Thursday, May 12, 2016

Forgiving My Daughter's Killer

Hi again. BookLook Bloggers provided this volume free in return for a review. 

This book is written by the mother whose teenage daughter was murdered by the daughter's teenage boyfriend. Nancy French, a co-writer of various conservative leaning books, helped. We hear the voice of the middle aged mom, who provides a very personal look inside her family and pain (at one point, she even explains her inability to have sex with her husband after the shooting). French also contributed to a Q&A at the end with the killer himself. 

The book is about family, faith and restorative justice. The author and her husband are the co-founders of the Ann Grosmaire (her daughter) "Be the Change" Fund, a charitable fund to promote forgiveness and restorative justice.  This is a form of justice that is based on three principles: crime is the violation of people and of interpersonal relationships, violations create obligations on the part of the offender and the central obligation is to right the wrongs. It fits in with the author's Catholic/Christian faith (her and her husband practicing different forms of Christianity over their lives) as well as being valuable to the victims as well as hopefully those who commit the crimes.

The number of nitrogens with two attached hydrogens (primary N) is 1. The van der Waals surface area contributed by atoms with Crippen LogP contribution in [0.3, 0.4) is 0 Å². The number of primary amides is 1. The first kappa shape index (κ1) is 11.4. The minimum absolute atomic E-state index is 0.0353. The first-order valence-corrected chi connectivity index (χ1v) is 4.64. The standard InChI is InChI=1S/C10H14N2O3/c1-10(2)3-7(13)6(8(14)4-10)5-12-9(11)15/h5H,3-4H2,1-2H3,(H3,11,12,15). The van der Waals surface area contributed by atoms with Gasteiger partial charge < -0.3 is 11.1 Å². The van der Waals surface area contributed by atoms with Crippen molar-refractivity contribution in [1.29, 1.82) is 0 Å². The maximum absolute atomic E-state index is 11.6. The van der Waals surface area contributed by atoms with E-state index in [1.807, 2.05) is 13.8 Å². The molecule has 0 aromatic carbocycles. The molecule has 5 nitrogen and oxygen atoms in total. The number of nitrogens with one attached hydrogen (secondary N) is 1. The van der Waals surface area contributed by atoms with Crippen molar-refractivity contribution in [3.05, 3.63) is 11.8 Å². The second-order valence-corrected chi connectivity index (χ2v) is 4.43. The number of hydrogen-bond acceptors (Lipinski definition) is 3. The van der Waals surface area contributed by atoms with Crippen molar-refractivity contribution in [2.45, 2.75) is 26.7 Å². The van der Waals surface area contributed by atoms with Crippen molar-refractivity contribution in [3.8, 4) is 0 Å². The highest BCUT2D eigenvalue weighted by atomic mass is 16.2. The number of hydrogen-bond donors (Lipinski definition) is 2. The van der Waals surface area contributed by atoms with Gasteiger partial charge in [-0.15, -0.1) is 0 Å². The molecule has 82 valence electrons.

It is a very good book though obviously hard to read, especially early on when basically it is waiting game for Ann to die (perhaps, this provides everyone a chance to get ready better in some small way).  Early on, though it isn't easy particularly for the father, the parents were open to forgive the killer.  I think the fact they knew him, there was some expectation he would actually marry Ann, factored in here.  Plus, the author (Kate) herself experienced death before -- as a child, her brother accidentally killed someone with their father's gun.  Still, her empathy is remarkable on some level, clearly, though there are other accounts of people who forgave a killer without having a personal connection with them beforehand.  I think some can "relate" with her a bit more on that end. Some might say "I couldn't do this" all the same.

The book tells a remarkable story as well as (without being heavy-handed or let's say overly angelic) talking about her faith through all of this tragedy.  It is well written and overall reads like a novel. 

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